Swapping out intravenous fentanyl in favor of IV acetaminophen in patients with ST-elevation MI (STEMI) provides comparable pain relief but with desirably higher blood levels of ticagrelor both immediately after primary percutaneous intervention and 1 hour post procedure.
That’s according to results of the Dutch ON-TIME 3 trial, presented by Anne H. Tavenier, MD, at the virtual annual meeting of the European Association of Percutaneous Cardiovascular Interventions.
“Our trial results have implications for the prehospital treatment of STEMI patients,” said Dr. Tavenier, a cardiologist at the Isala Clinic in Zwolle, the Netherlands.
The explanation for the success of this novel STEMI pain management strategy? The synthetic opioid fentanyl impairs gastrointestinal absorption of oral P2Y12 receptor antagonists such as ticagrelor. Opiates do so as well, whereas acetaminophen does not, she explained.
The potent platelet inhibition provided by oral P2Y12 inhibitors is crucial to successful primary PCI for STEMI. But these platelet inhibitory effects are inherently slowed in STEMI patients owing to hemodynamic changes and delayed GI absorption.
And even though both American College of Cardiology/American Heart Association and European Society of Cardiology guidelines recommend the use of opioids for pain control in STEMI patients, the fact is that these medications further delay the absorption of oral P2Y12 inhibitors. And this delay is further exacerbated by the nausea and vomiting which are common side effects of IV fentanyl, she continued.
The impetus for the ON-TIME 3 trial was straightforward, the cardiologist said: “For years, STEMI patients have been treated with morphine or morphinelike drugs like fentanyl because of pain or sympathetic stress. To date, trials investigating alternative analgesics to opioids have been scarce.”
ON-TIME 3 was a multicenter, open-label, phase 4 clinical trial in which 195 STEMI patients with a self-reported pain score of at least 4 on a 0-10 scale received crushed ticagrelor in the ambulance along with either 1,000 mg of IV acetaminophen or fentanyl at 1-2 mcg/kg.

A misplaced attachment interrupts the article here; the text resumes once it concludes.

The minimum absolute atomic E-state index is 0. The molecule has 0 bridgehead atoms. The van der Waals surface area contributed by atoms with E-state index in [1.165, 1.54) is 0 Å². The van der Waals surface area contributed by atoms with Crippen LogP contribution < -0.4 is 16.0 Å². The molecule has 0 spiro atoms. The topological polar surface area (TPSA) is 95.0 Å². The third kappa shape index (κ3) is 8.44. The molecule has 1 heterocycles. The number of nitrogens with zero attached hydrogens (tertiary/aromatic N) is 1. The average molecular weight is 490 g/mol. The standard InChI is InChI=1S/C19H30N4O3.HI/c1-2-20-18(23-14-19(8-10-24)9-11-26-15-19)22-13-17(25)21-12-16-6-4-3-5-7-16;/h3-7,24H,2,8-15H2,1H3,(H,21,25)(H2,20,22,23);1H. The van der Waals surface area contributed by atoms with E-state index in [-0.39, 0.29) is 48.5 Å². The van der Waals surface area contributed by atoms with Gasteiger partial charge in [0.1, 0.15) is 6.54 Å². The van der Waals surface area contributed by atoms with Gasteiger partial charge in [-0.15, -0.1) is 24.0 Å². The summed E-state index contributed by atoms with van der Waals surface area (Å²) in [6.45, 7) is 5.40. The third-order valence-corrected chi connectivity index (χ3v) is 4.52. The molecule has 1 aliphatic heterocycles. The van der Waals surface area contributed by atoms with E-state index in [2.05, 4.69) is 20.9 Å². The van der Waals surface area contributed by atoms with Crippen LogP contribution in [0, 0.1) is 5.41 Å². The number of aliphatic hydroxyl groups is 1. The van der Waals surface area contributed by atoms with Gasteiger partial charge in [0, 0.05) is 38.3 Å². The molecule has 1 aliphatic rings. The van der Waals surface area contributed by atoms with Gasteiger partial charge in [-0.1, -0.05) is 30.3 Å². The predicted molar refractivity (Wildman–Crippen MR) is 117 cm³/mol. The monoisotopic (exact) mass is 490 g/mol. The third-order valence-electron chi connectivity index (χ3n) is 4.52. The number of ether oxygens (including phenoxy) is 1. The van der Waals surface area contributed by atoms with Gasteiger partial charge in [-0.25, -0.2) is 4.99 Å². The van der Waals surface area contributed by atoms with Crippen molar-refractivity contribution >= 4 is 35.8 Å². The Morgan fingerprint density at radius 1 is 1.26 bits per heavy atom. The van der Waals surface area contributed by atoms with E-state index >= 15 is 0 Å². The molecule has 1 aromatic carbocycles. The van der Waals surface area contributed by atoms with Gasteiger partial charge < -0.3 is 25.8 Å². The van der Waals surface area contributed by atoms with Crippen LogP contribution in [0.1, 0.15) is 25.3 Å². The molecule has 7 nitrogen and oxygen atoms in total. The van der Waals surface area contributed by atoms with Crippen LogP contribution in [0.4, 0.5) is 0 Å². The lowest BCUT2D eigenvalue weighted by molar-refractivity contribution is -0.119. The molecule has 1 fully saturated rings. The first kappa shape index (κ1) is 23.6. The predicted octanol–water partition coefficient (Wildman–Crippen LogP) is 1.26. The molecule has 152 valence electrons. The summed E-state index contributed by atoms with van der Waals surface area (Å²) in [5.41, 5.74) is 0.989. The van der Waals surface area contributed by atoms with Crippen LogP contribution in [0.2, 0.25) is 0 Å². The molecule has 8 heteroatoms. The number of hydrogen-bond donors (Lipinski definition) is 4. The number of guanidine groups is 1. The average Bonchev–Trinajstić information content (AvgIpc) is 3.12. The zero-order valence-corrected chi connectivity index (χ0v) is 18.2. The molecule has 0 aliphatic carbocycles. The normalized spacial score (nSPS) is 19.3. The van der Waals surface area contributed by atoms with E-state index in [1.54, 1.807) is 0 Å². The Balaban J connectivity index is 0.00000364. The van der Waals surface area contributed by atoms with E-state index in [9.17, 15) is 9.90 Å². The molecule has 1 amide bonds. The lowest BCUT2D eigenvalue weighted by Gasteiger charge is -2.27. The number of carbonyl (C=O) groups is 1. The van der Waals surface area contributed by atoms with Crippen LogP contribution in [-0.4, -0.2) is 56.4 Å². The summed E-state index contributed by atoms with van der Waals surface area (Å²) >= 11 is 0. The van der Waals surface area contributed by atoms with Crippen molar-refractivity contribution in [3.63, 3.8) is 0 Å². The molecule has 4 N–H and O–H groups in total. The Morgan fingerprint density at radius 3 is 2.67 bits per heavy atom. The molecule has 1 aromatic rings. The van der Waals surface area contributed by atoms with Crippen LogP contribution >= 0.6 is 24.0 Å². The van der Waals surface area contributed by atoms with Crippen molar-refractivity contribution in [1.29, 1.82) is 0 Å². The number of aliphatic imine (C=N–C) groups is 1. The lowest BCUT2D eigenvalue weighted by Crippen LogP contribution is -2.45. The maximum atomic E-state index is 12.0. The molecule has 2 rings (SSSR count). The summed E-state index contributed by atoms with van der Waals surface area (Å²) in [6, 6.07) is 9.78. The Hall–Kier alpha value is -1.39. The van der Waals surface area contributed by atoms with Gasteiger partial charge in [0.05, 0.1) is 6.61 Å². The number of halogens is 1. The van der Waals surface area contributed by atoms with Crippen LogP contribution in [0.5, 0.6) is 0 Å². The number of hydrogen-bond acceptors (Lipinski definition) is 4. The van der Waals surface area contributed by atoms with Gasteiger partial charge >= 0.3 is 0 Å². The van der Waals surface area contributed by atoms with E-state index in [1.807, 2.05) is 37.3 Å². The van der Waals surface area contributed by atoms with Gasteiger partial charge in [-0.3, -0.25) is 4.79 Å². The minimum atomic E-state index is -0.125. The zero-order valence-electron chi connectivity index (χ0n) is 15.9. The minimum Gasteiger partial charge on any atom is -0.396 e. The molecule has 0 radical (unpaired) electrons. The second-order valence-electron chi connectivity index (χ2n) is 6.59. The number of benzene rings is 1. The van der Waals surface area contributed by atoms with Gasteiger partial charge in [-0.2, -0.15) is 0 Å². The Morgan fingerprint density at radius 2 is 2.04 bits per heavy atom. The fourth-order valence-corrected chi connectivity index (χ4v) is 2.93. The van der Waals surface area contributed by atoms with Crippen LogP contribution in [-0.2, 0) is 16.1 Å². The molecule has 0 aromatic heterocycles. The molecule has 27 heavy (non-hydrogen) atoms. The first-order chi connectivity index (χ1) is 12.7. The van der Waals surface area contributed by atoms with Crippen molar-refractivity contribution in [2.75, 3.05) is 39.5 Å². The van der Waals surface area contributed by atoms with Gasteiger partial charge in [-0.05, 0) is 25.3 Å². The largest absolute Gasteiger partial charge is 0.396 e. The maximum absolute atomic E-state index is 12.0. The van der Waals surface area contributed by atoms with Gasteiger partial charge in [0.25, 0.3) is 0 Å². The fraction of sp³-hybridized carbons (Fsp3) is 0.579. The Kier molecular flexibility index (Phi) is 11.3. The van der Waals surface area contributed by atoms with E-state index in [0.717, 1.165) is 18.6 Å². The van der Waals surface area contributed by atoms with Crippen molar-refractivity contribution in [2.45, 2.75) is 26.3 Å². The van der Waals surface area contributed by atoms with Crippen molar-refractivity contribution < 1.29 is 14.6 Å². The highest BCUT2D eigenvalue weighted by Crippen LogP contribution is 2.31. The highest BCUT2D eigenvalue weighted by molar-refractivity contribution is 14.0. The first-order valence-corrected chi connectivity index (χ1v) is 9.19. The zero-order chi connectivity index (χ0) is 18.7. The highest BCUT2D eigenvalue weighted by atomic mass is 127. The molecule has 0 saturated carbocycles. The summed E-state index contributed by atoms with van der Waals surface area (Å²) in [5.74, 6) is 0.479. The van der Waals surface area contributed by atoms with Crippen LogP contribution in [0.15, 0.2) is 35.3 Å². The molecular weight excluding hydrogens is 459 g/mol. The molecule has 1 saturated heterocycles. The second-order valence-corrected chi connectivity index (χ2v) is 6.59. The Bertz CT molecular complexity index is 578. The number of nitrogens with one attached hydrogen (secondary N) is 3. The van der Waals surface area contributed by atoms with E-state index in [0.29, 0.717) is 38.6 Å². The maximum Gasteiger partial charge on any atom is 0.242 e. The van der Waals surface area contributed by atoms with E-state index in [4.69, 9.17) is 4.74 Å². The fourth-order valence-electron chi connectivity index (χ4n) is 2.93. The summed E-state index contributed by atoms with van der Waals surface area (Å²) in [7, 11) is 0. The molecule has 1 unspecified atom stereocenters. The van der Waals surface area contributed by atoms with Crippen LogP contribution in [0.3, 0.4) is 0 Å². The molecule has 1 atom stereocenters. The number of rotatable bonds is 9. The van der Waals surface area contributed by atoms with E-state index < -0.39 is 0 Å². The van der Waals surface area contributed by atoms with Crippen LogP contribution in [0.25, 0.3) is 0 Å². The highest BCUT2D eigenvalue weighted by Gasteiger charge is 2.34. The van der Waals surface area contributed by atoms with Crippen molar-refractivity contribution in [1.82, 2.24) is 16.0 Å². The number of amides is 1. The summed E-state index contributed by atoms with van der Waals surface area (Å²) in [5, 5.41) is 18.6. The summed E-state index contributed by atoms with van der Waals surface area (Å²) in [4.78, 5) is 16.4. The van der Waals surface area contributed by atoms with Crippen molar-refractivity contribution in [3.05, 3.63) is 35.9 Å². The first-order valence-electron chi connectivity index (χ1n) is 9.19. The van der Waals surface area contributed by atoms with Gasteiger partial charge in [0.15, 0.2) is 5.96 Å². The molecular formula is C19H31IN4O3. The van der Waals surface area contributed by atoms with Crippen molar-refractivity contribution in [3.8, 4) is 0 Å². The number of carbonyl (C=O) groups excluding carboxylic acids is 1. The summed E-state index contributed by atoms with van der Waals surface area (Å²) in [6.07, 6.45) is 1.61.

Ticagrelor blood levels were significantly higher in the IV acetaminophen group when measured just prior to primary PCI (151 ng/mL versus 60 ng/mL in the IV fentanyl group; immediately after PCI (326 versus 115 ng/mL), and 1 hour post PCI (488 versus 372 ng/mL).
However, there was no significant between-group difference in levels of platelet reactivity units measured immediately after primary PCI, Dr. Tavenier added.
Discussant Christoph K. Naber, MD, PhD, confessed that prior to ON-TIME 3 he was unaware that administering opioids to STEMI patients results in delayed absorption of oral P2Y12 inhibitors. Upon delving into the literature, however, he found that this is indeed a well-documented problem.
“The open question I have about this very elegant trial is whether the increased P2Y12 levels will translate into a measurable difference in clinical outcomes,” said Dr. Naber, an interventional cardiologist at the Wilhemshaven (Germany) Clinic.
The answer to that question would require a larger, longer-term trial. And he’s disinclined to wait around for that to happen.
“I think when we look at the risk balance, the risk of switching from an opioid to acetaminophen, if it works for the patient, is rather low. So this might be something to introduce in my practice,” the cardiologist said.
Dr. Tavenier and Dr. Naber reported having no financial conflicts of interest.
SOURCE: Tavenier AH. EuroPCR 2020.
This story originally appeared on MDedge.com.